Subsequent attacks against the TV channel became increasingly hysteric, however. Many – including Weidel in the abovementioned tweet – began to question Diaa’s age. This connected the documentary to a debate on the suspected ‘age fraud’ of male refugees in Germany: It has become a standard claim (generally not backed up by any empirical evidence) that many refugees are fraudulently claiming to be underage when they arrive in Germany in order to ‘scrounge’ protection while engaging in criminal activities.

In an embarrassing turn of events, the KiKA channel was forced to concede that it had mistakenly referred to Diaa as aged 17 in one of its publications. In fact, 17 had been the young man’s age when he first met Malvina, while he was already 19 when the documentary was shot.

Irrespective of the channel’s attempt to rectify its mistake, the damage was done. In the hullabaloo surrounding the documentary, Diaa was now cast as a dishonest sexual predator and placed in the same category as the young Afghan who had killed his ex-girlfriend in late December in the town of Kandel. Making this link explicit, a right-wing vlogger accused KiKA of “aiding and abetting murder”.4

The refugee as the insincere terrorist

Further debates ensued, first over Diaa’s name. His full given name appears to be Muhammad Diaa, although he goes by Diaa in the documentary. Given the fact that Muhammad is the most common name in the Arab world this seems understandable; yet he was still suspected by some commentators of living in Germany under a false identity.

Finally, the fact that the young man had liked the Facebook page of Pierre Vogel, a well-known German Salafi preacher, caused further outrage. According to the young man, this had been in order to participate in a lottery promising flights to Makkah as a prize.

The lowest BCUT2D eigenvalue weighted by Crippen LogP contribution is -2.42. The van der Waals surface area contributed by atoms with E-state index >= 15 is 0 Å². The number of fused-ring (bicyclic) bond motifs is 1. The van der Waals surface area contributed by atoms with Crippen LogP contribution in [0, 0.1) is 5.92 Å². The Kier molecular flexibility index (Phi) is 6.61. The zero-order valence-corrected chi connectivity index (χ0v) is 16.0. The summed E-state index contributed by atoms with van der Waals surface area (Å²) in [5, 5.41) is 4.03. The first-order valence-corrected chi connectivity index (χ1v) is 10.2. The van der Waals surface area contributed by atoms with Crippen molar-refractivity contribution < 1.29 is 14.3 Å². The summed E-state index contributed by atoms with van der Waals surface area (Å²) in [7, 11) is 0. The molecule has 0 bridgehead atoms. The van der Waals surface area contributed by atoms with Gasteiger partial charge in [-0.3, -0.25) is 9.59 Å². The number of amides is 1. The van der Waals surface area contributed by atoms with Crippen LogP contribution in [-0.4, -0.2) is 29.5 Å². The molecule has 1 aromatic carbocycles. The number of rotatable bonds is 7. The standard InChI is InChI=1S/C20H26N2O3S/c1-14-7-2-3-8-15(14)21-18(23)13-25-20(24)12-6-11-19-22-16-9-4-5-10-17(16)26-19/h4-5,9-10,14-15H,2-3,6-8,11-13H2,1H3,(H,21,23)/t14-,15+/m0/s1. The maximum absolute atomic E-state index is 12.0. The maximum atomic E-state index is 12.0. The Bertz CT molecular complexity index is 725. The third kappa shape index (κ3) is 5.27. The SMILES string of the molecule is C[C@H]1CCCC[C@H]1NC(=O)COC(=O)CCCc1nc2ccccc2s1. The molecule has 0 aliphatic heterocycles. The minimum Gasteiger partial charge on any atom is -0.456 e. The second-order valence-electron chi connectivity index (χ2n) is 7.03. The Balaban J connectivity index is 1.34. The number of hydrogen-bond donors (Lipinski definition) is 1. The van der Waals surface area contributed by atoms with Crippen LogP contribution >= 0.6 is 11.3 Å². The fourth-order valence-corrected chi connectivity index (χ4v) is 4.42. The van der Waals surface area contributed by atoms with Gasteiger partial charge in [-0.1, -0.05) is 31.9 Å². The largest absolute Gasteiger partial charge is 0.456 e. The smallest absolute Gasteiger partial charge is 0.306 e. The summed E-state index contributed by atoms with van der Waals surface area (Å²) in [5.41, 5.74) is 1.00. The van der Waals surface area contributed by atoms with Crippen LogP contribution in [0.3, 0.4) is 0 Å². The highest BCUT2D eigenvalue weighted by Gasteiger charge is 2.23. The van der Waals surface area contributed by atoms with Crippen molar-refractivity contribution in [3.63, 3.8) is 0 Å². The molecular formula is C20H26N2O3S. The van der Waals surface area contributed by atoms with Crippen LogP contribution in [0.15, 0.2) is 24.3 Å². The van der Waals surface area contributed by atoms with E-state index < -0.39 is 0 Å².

Even though he denied having sympathies for Islamist or Salafist ideologies, the accusation of radicalism nevertheless stuck.5 (He also liked the Facebook presence of the “Network against Homophobia” of his small town. Tellingly enough, no one asked whether Diaa was perhaps not so homophobic after all.6)

Couple under police protection

As a result, the couple has experienced massive hostilities online, which have led them to delete their social media profiles. They also received police protection, as death threats grew more serious. Particular ire has been directed at Diaa, mostly from the far right. However – and perhaps incomprehensible to those who see Diaa as a terrorist in waiting – some of the threats also emanated from the Salafi spectrum.7

Ferda Ataman of the Neue Deutsche Medienmacher project – a watchdog working for increased diversity in the German media landscape – bemoaned that xenophobic and Islamophobic hatred had gone completely unchallenged in the public debate. Diaa had immediately and enduringly been cast as a liar, a terrorist, a potential murderer, and a sexual predator, even though there was no evidence allowing the drawing of such conclusions.8

By then, the meaningful conversation about the cultural differences that the KiKA documentary had originally sought to stimulate in a somewhat clumsy way had of course become impossible.

Share Button